We are satisfied this is a case " [w]here an intermediate appellate state court rests its considered judgment upon the rule of law which it announces ..." West v. A.T. & T. Co., 311 U.S. 223, 237, 61 S. Ct. 179, 183, 85 L. Ed. 139 (1940). Thus the Ruiz statement on the general rule of nonliability of successor corporations and the four exceptions is "a datum for ascertaining state law which is not to be disregarded by a federal court unless it is convinced by other persuasive data that the highest court of the state would decide otherwise." Id. at 237, 61 S. Ct. at 183; Commissioner v. Estate of Bosch, 387 U.S. 456, 465, 87 S. Ct. 1776, 1782, 18 L. Ed. 2d 886 (1967); see Weiss v. United States, 787 F.2d 518, 525 (10th Cir. 1986); Delano v. Kitch, 663 F.2d 990, 996 (10th Cir. 1981). We agree that in making a prognostication of what the highest state court will decide, the decisions of lower state courts and other federal courts are of "somewhat less importance" than even considered dicta by the state's "highest court." McKenna v. Ortho Pharmaceutical Corp., 622 F.2d 657, 662 (3rd Cir.), cert. denied, 449 U.S. 976, 101 S. Ct. 387, 66 L. Ed. 2d 237 (1980). Nevertheless, we are not convinced that here there is "other persuasive data" that the Supreme Court of Colorado would decide otherwise on the state of Colorado law than was announced in Ruiz on the general rule, with only its four exceptions.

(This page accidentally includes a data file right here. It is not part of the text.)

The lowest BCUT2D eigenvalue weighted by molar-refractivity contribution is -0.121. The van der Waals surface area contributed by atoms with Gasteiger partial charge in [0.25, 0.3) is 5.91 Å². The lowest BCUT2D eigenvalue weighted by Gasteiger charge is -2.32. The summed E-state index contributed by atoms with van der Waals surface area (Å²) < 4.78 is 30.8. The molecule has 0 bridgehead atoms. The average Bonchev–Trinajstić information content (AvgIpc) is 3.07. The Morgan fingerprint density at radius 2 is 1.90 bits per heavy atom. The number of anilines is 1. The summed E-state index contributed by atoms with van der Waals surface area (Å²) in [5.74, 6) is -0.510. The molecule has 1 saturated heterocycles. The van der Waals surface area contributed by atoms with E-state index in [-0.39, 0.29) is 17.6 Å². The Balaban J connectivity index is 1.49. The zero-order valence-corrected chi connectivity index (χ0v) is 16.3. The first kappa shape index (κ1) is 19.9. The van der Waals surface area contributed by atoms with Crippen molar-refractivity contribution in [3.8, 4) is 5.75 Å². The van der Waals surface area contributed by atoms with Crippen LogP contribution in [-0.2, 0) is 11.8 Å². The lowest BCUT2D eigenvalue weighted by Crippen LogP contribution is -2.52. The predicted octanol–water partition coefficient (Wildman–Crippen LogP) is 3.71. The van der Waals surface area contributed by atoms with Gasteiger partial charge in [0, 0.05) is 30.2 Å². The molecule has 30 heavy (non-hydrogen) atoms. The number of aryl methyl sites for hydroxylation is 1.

What we have said explains our disagreement with Judge Kane's first and second points for not following Ruiz. Our disagreement also extends to the other points in Hickman. Third, his Hickman opinion reasoned that the product line exception is consistent with the law of strict product liability. Several states have adopted the exception in advancing their strict liability doctrine, but this is not a sufficient reason for us, as a federal court, to disregard the general rule of nonliability with only the four exceptions recognized in Ruiz. We are persuaded that it is logical to conclude from this state of Colorado law, that we should not expand the exceptions to include the two new theories pressed by Florom. See Conn v. Fales Division of Mathewson Corp., 835 F.2d 145, 147-48 (6th Cir. 1987) (enumerating states which have statutorily adopted product liability but have rejected the product line theory); see also Tucker v. Paxson Machine Co., 645 F.2d 620, 624-25 (8th Cir. 1981); Leannais, 565 F.2d at 440-41.